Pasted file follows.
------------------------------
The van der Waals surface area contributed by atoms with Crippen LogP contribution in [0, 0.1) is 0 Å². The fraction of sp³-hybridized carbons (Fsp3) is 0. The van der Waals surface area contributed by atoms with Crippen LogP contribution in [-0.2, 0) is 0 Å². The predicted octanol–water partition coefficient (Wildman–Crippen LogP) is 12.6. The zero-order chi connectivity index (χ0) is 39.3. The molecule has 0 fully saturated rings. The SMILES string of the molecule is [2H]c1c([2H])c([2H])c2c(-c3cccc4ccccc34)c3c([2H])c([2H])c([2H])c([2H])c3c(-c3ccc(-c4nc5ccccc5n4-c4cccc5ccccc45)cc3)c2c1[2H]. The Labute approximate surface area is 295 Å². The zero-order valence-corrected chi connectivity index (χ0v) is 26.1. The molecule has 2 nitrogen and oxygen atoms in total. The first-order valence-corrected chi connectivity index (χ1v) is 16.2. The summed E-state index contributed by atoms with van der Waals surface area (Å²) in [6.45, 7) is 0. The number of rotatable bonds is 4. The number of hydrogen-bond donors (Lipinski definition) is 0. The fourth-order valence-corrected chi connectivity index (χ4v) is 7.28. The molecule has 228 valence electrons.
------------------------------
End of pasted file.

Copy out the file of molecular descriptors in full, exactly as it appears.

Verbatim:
The van der Waals surface area contributed by atoms with Crippen LogP contribution in [0, 0.1) is 0 Å². The fraction of sp³-hybridized carbons (Fsp3) is 0. The van der Waals surface area contributed by atoms with Crippen LogP contribution in [-0.2, 0) is 0 Å². The predicted octanol–water partition coefficient (Wildman–Crippen LogP) is 12.6. The zero-order chi connectivity index (χ0) is 39.3. The molecule has 0 fully saturated rings. The SMILES string of the molecule is [2H]c1c([2H])c([2H])c2c(-c3cccc4ccccc34)c3c([2H])c([2H])c([2H])c([2H])c3c(-c3ccc(-c4nc5ccccc5n4-c4cccc5ccccc45)cc3)c2c1[2H]. The Labute approximate surface area is 295 Å². The zero-order valence-corrected chi connectivity index (χ0v) is 26.1. The molecule has 2 nitrogen and oxygen atoms in total. The first-order valence-corrected chi connectivity index (χ1v) is 16.2. The summed E-state index contributed by atoms with van der Waals surface area (Å²) in [6.45, 7) is 0. The number of rotatable bonds is 4. The number of hydrogen-bond donors (Lipinski definition) is 0. The fourth-order valence-corrected chi connectivity index (χ4v) is 7.28. The molecule has 228 valence electrons.